English Fairy Tales, C Tibbits
Folk Tales of the North Country, F Grice
Myth and Magic of Northumberland, Sandhill Press
The Northumberland National Park Website


KayJay said...

I have been told they are most active in April, so you missed high season by a month! A friend told me of something that happened to a man he knows, several years ago - he swears it's true...

There were accounts of a witches' coven that used to go up to Simonside in the seventies, and the rumours were that they danced naked round a fire - all very scandalous. So after a night of boozing in the pub, this local man decided to go up there and spy on them. He saw lights in the distance and snuck up on the small group, but as he got closer he was terrified to see their faces were ugly and mangled and far from being young, nubile women, they were in fact, dwarves. They saw him and gave chase, he ran for all he was worth and made it back to his car. As he struggled to get his key into the ignition in the dark, all he could hear was the scraping of long fingernails on the car windows...he lived to tell the tale, however.

The Faery Folklorist said...

Thank you so much for sharing your story KayJay! It's good to hear that the Duergars are still active, that's the first sighting i've heard of them in many many years! So sorry for not replying to your comment sooner, this is my first attempt at blogging and I thought I would get email notifications if anyone left a comment but oops it looks like I forgot to set email notifications up, so I only just noticed I'd had a comment :) I'll have to revisit Simonside in April, still a bit too spooked to visit after dark though just incase!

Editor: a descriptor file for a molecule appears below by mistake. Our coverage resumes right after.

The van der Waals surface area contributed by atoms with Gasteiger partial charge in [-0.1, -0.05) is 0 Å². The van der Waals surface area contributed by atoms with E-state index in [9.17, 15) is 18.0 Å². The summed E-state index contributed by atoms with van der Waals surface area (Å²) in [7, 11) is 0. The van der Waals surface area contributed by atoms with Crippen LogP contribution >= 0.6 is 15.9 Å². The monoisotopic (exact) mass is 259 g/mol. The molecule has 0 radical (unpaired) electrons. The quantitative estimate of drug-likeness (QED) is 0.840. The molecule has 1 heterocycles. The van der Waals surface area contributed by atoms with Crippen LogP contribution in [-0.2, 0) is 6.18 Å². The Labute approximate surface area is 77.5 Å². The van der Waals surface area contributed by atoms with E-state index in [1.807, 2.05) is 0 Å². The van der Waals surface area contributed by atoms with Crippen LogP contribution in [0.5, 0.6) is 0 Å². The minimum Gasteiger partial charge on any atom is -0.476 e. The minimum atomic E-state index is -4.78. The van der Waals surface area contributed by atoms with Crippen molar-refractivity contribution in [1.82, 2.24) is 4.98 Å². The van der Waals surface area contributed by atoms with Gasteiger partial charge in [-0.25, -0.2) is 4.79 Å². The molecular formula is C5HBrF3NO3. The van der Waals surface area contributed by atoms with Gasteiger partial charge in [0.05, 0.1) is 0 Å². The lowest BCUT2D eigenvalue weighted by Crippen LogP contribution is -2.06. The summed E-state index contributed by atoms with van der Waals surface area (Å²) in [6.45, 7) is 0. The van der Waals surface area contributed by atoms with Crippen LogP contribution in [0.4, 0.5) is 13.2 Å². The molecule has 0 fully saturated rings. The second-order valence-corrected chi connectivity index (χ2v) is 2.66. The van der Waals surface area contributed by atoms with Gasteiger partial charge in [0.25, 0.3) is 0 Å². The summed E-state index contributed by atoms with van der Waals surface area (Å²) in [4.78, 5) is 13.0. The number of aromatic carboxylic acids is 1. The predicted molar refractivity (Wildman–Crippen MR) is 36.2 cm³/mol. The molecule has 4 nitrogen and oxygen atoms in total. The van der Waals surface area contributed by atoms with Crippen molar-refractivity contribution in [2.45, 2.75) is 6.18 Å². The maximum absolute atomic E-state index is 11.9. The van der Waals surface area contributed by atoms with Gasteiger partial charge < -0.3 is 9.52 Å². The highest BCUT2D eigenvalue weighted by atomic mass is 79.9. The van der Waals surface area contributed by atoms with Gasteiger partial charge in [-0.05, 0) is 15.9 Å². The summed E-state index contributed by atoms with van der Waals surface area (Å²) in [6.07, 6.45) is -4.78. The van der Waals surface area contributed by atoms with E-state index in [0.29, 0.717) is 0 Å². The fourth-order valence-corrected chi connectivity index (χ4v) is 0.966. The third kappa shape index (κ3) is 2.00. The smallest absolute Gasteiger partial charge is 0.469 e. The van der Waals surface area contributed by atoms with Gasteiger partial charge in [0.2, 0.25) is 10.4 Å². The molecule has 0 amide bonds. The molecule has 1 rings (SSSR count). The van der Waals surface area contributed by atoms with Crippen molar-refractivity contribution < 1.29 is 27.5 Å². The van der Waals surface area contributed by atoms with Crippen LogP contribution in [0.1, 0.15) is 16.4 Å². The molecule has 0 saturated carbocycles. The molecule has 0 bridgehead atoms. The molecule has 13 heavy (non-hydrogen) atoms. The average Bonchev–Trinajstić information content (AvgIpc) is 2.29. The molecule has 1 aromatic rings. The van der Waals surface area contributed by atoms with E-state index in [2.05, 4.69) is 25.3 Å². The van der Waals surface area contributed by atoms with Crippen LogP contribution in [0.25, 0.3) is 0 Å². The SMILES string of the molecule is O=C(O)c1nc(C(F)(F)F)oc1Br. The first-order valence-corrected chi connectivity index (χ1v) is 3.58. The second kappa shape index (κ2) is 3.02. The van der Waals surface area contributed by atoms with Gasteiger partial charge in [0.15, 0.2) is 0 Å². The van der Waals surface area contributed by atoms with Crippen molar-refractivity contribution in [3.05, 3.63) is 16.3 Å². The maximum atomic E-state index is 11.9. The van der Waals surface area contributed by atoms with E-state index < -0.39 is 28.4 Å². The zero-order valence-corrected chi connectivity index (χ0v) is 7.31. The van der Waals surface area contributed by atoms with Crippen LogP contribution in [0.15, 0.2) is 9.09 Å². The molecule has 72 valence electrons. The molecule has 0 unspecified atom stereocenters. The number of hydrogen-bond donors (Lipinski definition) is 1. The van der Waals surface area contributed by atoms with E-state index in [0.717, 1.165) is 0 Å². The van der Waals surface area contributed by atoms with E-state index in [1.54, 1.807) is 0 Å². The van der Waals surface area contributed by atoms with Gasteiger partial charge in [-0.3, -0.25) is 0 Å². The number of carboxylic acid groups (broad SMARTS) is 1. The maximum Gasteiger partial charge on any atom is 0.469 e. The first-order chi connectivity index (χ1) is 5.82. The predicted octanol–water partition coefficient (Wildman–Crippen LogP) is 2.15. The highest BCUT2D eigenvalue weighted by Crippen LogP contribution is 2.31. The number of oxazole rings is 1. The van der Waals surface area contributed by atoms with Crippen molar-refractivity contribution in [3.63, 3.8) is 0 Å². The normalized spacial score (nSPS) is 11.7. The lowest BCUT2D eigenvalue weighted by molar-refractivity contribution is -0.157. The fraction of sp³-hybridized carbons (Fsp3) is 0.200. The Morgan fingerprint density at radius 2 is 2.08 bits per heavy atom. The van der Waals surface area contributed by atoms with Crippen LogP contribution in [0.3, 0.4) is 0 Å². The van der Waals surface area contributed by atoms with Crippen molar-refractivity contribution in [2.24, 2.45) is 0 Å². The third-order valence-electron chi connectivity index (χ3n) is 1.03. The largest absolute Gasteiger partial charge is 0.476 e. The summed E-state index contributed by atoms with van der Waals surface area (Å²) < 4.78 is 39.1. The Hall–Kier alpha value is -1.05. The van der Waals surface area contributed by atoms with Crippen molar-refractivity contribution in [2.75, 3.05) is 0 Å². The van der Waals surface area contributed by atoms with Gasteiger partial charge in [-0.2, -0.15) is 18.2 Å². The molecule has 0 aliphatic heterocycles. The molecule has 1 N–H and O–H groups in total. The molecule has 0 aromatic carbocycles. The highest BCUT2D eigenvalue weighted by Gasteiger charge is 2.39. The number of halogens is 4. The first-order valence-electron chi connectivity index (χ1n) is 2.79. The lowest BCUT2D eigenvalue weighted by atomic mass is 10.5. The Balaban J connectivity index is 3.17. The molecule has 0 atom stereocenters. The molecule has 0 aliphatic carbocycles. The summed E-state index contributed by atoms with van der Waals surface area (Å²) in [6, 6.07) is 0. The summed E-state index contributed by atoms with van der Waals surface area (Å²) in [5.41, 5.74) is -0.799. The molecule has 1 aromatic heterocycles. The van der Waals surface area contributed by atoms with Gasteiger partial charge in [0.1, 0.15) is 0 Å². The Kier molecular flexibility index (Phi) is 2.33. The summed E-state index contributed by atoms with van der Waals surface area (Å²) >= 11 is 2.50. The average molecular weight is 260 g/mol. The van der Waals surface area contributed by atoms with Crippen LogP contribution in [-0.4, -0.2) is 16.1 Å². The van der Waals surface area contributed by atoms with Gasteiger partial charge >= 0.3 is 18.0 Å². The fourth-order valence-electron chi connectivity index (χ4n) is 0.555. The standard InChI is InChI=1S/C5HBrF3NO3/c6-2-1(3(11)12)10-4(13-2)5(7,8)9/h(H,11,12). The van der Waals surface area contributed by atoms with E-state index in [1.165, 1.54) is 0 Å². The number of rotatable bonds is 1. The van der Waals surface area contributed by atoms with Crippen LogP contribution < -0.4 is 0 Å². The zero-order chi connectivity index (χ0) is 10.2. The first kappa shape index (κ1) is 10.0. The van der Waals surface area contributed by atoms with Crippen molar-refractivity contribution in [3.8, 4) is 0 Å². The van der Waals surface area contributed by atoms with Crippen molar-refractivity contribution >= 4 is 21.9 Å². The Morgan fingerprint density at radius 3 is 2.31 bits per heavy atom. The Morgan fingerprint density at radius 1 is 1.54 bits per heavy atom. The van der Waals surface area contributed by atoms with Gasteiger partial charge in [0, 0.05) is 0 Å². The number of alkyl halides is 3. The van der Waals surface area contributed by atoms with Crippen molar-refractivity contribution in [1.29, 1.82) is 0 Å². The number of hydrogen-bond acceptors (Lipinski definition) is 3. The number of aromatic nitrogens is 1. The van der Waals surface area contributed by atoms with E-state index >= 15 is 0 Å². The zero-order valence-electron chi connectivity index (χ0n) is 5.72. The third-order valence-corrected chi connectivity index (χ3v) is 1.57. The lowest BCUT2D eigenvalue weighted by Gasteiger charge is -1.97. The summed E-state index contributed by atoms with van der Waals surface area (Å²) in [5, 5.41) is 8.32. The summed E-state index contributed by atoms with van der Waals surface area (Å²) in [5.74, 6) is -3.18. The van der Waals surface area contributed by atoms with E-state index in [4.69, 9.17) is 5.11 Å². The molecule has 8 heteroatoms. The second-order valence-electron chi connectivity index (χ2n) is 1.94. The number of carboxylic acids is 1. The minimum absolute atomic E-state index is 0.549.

The Faery Folklorist said...

A note for anyone researching the Duergars. I have since found both these stories in an earlier source, Richardson's Local Historian's Table Book, Legendary Division, Volume 1. Published in 1843.

JD said...

KayJay's story is interesting. I lived in Thropton as a boy in the late 1950s, early 1960s. We were often told we should cross to the Simonside of the river after dark becuaes the little people might come down by Little Tosson and get us.
I always put this down to stopping us wandering too far, but now I wonder. We were also told of people dancing in the dark in strange ceremonies.

The Faery Folklorist said...

Thanks for sharing that JD, I love hearing from people who actually lived in the areas and heard the stories first hand! So were the little people said to live at Little Tosson rather than on Simonside? Would love to hear any other stories you remember!

Anonymous said...

Little tosson is a farm steading on the side of the simonside hills.

Ken Patterson said...

Here’s my Duergar ballad based upon Grice’s Folk Tales of the North (1945).

The Faery Folklorist said...

Thanks for sharing your Duergar ballad Ken, great version of the Duergar tales, most impressed! :D

James Tait said...

I live in the heart of Rothbury and have always been fascinated by stories of the Duergar of Simonside. It is a lovely place and I am very fortunate to have been brought up there. I am a self-employed musician, teacher, composer and dialect poet. Recently, I published a fairy-tale I wrote about the Duergar of Simonside, wherein I invented a backstory for them, explaining how they got to be the nasty little tricksters, etc. The story deals with their corruption and eventual redemption, through the power of music, which is rife in this area. The story began as a dialect musical I wrote for local schools to perform, funded by the community foundation. Not an awful lot has actually been written about the Duergar, and we are indeed left to guess what they are all about, etc. You will find my story here:

The Faery Folklorist said...

That sounds like a wonderful story James, thanks for sharing about it!